Breakingviews - Buffett’s TV deal atones for his Oxy sins

Warren Buffett, CEO of Berkshire Hathaway Inc, pauses while playing bridge as part of the company annual meeting weekend in Omaha, Nebraska U.S. May 6, 2018. REUTERS/Rick Wilking

NEW YORK (Reuters Breakingviews) - The Buffett effect is mounting a comeback. The Sage of Omaha’s Berkshire Hathaway is helping local U.S. TV network operator E.W. Scripps finance its $2.7 billion takeover of a rival. As soon as the deal was unveiled on Thursday, Scripps stock soared as much as 40% before dropping back some. It’s a stark contrast to the drubbing Occidental Petroleum took after he enabled it to pounce on an oil competitor.

Scripps and its target, ION Media, are small by Berkshire standards: The tie-up will increase the buyer’s broadcast footprint to more than 100 TV stations in the United States once the deal is complete.

With a market value of just $853 million when stock markets closed on Wednesday, Scripps had to think creatively to scrape together enough money for its privately owned prize. It’s using cash of $300 million and is taking on $1.9 billion of debt. That’ll take Scripps’ net debt to a little over 5 times EBITDA. That’s high as it is; any more, especially during the current economic uncertainty, would have pushed the limits.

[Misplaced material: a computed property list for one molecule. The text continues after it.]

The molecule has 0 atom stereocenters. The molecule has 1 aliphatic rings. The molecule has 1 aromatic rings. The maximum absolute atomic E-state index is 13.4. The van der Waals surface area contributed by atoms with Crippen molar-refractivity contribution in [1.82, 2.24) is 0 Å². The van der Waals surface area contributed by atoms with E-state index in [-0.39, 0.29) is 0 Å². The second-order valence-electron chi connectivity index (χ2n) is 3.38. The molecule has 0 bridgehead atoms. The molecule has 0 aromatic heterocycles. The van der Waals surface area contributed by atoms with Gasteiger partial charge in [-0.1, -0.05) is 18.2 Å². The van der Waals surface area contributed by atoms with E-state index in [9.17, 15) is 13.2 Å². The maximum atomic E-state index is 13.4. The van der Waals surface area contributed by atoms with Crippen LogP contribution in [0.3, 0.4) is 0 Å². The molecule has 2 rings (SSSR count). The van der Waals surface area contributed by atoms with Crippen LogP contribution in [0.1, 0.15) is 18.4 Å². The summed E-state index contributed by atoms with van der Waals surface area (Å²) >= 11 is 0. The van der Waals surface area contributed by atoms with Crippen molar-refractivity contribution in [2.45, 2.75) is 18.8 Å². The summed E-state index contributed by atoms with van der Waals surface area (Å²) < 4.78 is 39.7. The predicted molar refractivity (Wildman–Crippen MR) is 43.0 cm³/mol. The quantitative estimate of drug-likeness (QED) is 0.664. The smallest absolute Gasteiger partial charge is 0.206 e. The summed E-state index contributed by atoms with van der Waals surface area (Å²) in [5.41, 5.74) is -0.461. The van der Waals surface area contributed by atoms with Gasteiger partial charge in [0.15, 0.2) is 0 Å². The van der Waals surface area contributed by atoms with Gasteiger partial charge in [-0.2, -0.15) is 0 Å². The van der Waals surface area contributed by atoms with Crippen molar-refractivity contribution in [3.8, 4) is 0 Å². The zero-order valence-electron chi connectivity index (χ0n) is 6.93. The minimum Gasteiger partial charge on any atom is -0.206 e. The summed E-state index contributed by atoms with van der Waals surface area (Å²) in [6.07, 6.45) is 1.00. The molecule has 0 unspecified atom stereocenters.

Enter Warren Buffett. Berkshire is stumping up $600 million in preferred shares that pay an annual dividend of 8%. The terms for its help also prevent Scripps from issuing regular dividends or repurchasing shares as long as the preferred stock exists. Scripps can buy them back after five years.

The stretch looks like it will pay off for Scripps. Adding ION’s stations will more than double Scripps’ EBITDA – this year analysts are forecasting more than $300 million – and the cost savings are substantial. Assume ION’s earnings before interest and taxes are around $300 million. Add the $120 million in estimated synergies and tax the sum, and Scripps looks set for a 12% return on investment – not bad for a business that lost money last year.

Buffett’s oft-heralded halo effect appears to have paid off this time. His involvement with Occidental, though, using a similar structure was a flop. The shares tanked on the day Chief Executive Vicki Hollub announced its hostile offer for Anadarko Petroleum almost 18 months ago, and never recovered. His return to media deals, a sector he knows well, can be his path to atoning for his Oxy sins.


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